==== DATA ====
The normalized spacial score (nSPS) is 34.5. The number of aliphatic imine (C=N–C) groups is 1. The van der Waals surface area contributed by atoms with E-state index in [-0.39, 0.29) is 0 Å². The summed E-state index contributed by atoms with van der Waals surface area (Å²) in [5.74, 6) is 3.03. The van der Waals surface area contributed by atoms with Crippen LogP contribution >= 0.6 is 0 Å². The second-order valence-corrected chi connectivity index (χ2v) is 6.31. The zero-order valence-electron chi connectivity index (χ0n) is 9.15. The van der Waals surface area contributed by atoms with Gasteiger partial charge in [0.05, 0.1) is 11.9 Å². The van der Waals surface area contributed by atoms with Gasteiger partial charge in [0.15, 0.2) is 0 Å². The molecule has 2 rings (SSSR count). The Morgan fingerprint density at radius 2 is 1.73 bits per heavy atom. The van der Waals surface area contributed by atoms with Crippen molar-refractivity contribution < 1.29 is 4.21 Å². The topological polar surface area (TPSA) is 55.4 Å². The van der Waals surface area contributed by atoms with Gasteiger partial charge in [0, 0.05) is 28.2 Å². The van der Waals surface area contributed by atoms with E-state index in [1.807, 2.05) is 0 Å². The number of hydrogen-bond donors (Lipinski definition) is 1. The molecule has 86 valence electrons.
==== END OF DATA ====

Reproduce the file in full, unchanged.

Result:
The normalized spacial score (nSPS) is 34.5. The number of aliphatic imine (C=N–C) groups is 1. The van der Waals surface area contributed by atoms with E-state index in [-0.39, 0.29) is 0 Å². The summed E-state index contributed by atoms with van der Waals surface area (Å²) in [5.74, 6) is 3.03. The van der Waals surface area contributed by atoms with Crippen LogP contribution >= 0.6 is 0 Å². The second-order valence-corrected chi connectivity index (χ2v) is 6.31. The zero-order valence-electron chi connectivity index (χ0n) is 9.15. The van der Waals surface area contributed by atoms with Gasteiger partial charge in [0.05, 0.1) is 11.9 Å². The van der Waals surface area contributed by atoms with Gasteiger partial charge in [0.15, 0.2) is 0 Å². The molecule has 2 rings (SSSR count). The Morgan fingerprint density at radius 2 is 1.73 bits per heavy atom. The van der Waals surface area contributed by atoms with Crippen molar-refractivity contribution < 1.29 is 4.21 Å². The topological polar surface area (TPSA) is 55.4 Å². The van der Waals surface area contributed by atoms with Gasteiger partial charge in [0, 0.05) is 28.2 Å². The van der Waals surface area contributed by atoms with E-state index in [1.807, 2.05) is 0 Å². The number of hydrogen-bond donors (Lipinski definition) is 1. The molecule has 86 valence electrons.